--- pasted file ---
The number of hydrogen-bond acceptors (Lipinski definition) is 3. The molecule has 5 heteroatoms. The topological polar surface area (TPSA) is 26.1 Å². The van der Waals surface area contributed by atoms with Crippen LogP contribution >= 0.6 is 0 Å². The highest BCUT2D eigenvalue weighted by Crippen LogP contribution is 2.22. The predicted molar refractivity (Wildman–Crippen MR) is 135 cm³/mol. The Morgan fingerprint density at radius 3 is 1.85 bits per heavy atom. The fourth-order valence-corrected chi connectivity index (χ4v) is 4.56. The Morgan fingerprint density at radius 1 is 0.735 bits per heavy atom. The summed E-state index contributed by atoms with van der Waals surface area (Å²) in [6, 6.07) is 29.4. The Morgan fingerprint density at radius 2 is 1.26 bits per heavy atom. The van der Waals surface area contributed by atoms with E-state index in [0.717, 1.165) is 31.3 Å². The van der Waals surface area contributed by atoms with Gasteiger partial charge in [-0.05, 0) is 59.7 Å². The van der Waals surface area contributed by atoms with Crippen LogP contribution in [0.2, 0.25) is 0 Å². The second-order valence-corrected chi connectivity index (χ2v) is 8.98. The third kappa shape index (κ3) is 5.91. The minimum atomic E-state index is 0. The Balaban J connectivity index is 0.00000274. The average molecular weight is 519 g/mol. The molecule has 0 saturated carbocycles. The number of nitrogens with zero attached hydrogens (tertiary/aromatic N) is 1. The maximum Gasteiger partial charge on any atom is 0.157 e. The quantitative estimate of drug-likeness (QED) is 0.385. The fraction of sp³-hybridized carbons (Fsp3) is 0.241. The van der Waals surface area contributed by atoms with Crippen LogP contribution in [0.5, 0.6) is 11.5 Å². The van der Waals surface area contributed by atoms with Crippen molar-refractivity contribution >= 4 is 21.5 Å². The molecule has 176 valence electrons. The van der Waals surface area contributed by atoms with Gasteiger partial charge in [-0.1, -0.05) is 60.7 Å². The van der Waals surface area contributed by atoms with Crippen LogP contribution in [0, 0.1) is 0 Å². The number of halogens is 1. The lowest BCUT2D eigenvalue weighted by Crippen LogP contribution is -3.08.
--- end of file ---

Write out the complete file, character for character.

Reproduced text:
The number of hydrogen-bond acceptors (Lipinski definition) is 3. The molecule has 5 heteroatoms. The topological polar surface area (TPSA) is 26.1 Å². The van der Waals surface area contributed by atoms with Crippen LogP contribution >= 0.6 is 0 Å². The highest BCUT2D eigenvalue weighted by Crippen LogP contribution is 2.22. The predicted molar refractivity (Wildman–Crippen MR) is 135 cm³/mol. The Morgan fingerprint density at radius 3 is 1.85 bits per heavy atom. The fourth-order valence-corrected chi connectivity index (χ4v) is 4.56. The Morgan fingerprint density at radius 1 is 0.735 bits per heavy atom. The summed E-state index contributed by atoms with van der Waals surface area (Å²) in [6, 6.07) is 29.4. The Morgan fingerprint density at radius 2 is 1.26 bits per heavy atom. The van der Waals surface area contributed by atoms with E-state index in [0.717, 1.165) is 31.3 Å². The van der Waals surface area contributed by atoms with Gasteiger partial charge in [-0.05, 0) is 59.7 Å². The van der Waals surface area contributed by atoms with Crippen LogP contribution in [0.2, 0.25) is 0 Å². The second-order valence-corrected chi connectivity index (χ2v) is 8.98. The third kappa shape index (κ3) is 5.91. The minimum atomic E-state index is 0. The Balaban J connectivity index is 0.00000274. The average molecular weight is 519 g/mol. The molecule has 0 saturated carbocycles. The number of nitrogens with zero attached hydrogens (tertiary/aromatic N) is 1. The maximum Gasteiger partial charge on any atom is 0.157 e. The quantitative estimate of drug-likeness (QED) is 0.385. The fraction of sp³-hybridized carbons (Fsp3) is 0.241. The van der Waals surface area contributed by atoms with Crippen LogP contribution in [0.5, 0.6) is 11.5 Å². The van der Waals surface area contributed by atoms with Crippen molar-refractivity contribution >= 4 is 21.5 Å². The molecule has 176 valence electrons. The van der Waals surface area contributed by atoms with Gasteiger partial charge in [-0.1, -0.05) is 60.7 Å². The van der Waals surface area contributed by atoms with Crippen LogP contribution in [0, 0.1) is 0 Å². The number of halogens is 1. The lowest BCUT2D eigenvalue weighted by Crippen LogP contribution is -3.08.